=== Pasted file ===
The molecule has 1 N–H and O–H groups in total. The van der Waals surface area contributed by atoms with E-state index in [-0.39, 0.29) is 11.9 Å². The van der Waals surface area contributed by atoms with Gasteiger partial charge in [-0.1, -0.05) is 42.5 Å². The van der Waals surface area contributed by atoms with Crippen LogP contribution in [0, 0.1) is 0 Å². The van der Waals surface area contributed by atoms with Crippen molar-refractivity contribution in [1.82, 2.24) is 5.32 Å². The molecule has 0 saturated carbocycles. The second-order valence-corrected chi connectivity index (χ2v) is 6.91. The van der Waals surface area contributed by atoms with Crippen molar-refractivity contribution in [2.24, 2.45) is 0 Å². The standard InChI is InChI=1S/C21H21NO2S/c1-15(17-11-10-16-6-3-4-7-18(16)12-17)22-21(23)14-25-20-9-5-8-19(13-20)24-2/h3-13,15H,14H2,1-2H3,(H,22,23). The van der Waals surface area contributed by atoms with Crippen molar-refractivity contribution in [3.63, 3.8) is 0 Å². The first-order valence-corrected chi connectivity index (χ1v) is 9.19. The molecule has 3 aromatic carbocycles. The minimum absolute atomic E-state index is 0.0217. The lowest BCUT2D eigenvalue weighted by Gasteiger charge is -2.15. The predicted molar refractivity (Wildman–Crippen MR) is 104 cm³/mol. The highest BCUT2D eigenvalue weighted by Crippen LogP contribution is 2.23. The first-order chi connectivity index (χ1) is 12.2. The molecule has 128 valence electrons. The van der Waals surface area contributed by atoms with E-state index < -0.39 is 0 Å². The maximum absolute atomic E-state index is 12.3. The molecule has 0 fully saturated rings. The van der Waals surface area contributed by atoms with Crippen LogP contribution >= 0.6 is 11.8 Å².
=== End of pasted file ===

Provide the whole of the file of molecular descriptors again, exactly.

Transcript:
The molecule has 1 N–H and O–H groups in total. The van der Waals surface area contributed by atoms with E-state index in [-0.39, 0.29) is 11.9 Å². The van der Waals surface area contributed by atoms with Gasteiger partial charge in [-0.1, -0.05) is 42.5 Å². The van der Waals surface area contributed by atoms with Crippen LogP contribution in [0, 0.1) is 0 Å². The van der Waals surface area contributed by atoms with Crippen molar-refractivity contribution in [1.82, 2.24) is 5.32 Å². The molecule has 0 saturated carbocycles. The second-order valence-corrected chi connectivity index (χ2v) is 6.91. The van der Waals surface area contributed by atoms with Crippen molar-refractivity contribution in [2.24, 2.45) is 0 Å². The standard InChI is InChI=1S/C21H21NO2S/c1-15(17-11-10-16-6-3-4-7-18(16)12-17)22-21(23)14-25-20-9-5-8-19(13-20)24-2/h3-13,15H,14H2,1-2H3,(H,22,23). The van der Waals surface area contributed by atoms with Crippen molar-refractivity contribution in [3.63, 3.8) is 0 Å². The first-order valence-corrected chi connectivity index (χ1v) is 9.19. The molecule has 3 aromatic carbocycles. The minimum absolute atomic E-state index is 0.0217. The lowest BCUT2D eigenvalue weighted by Gasteiger charge is -2.15. The predicted molar refractivity (Wildman–Crippen MR) is 104 cm³/mol. The highest BCUT2D eigenvalue weighted by Crippen LogP contribution is 2.23. The first-order chi connectivity index (χ1) is 12.2. The molecule has 128 valence electrons. The van der Waals surface area contributed by atoms with E-state index < -0.39 is 0 Å². The maximum absolute atomic E-state index is 12.3. The molecule has 0 fully saturated rings. The van der Waals surface area contributed by atoms with Crippen LogP contribution >= 0.6 is 11.8 Å².